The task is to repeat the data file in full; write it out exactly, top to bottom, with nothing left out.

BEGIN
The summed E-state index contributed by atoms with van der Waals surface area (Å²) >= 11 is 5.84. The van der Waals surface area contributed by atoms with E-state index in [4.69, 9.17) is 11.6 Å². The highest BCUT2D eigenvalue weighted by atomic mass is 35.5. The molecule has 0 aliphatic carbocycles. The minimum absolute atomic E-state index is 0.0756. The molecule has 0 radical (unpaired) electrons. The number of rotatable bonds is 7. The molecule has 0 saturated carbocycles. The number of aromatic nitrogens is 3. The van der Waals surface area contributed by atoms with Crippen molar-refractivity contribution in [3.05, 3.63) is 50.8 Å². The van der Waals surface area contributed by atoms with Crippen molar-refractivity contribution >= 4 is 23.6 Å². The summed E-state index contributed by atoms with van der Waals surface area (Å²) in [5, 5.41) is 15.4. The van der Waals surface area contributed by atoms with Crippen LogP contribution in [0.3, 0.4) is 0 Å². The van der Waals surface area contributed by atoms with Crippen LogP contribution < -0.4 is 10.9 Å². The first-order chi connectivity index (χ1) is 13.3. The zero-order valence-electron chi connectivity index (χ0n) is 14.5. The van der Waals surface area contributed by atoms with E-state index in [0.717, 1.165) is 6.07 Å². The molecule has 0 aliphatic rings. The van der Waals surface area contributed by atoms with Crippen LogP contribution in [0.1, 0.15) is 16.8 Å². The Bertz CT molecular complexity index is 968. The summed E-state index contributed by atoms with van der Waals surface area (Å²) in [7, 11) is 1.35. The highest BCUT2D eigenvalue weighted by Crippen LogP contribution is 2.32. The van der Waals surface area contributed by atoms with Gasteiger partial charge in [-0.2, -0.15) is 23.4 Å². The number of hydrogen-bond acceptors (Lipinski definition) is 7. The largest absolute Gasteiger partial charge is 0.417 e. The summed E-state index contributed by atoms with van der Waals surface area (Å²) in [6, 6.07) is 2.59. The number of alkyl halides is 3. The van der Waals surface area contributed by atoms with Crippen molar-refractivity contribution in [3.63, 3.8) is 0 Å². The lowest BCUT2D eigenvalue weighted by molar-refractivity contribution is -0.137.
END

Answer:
The summed E-state index contributed by atoms with van der Waals surface area (Å²) >= 11 is 5.84. The van der Waals surface area contributed by atoms with E-state index in [4.69, 9.17) is 11.6 Å². The highest BCUT2D eigenvalue weighted by atomic mass is 35.5. The molecule has 0 aliphatic carbocycles. The minimum absolute atomic E-state index is 0.0756. The molecule has 0 radical (unpaired) electrons. The number of rotatable bonds is 7. The molecule has 0 saturated carbocycles. The number of aromatic nitrogens is 3. The van der Waals surface area contributed by atoms with Crippen molar-refractivity contribution in [3.05, 3.63) is 50.8 Å². The van der Waals surface area contributed by atoms with Crippen molar-refractivity contribution >= 4 is 23.6 Å². The summed E-state index contributed by atoms with van der Waals surface area (Å²) in [5, 5.41) is 15.4. The van der Waals surface area contributed by atoms with Crippen LogP contribution in [0.3, 0.4) is 0 Å². The van der Waals surface area contributed by atoms with Crippen LogP contribution < -0.4 is 10.9 Å². The first-order chi connectivity index (χ1) is 13.3. The zero-order valence-electron chi connectivity index (χ0n) is 14.5. The van der Waals surface area contributed by atoms with E-state index in [0.717, 1.165) is 6.07 Å². The molecule has 0 aliphatic rings. The van der Waals surface area contributed by atoms with Crippen LogP contribution in [0.1, 0.15) is 16.8 Å². The Bertz CT molecular complexity index is 968. The summed E-state index contributed by atoms with van der Waals surface area (Å²) in [7, 11) is 1.35. The highest BCUT2D eigenvalue weighted by Crippen LogP contribution is 2.32. The van der Waals surface area contributed by atoms with Gasteiger partial charge in [-0.2, -0.15) is 23.4 Å². The number of hydrogen-bond acceptors (Lipinski definition) is 7. The largest absolute Gasteiger partial charge is 0.417 e. The summed E-state index contributed by atoms with van der Waals surface area (Å²) in [6, 6.07) is 2.59. The number of alkyl halides is 3. The van der Waals surface area contributed by atoms with Crippen molar-refractivity contribution in [3.63, 3.8) is 0 Å². The lowest BCUT2D eigenvalue weighted by molar-refractivity contribution is -0.137.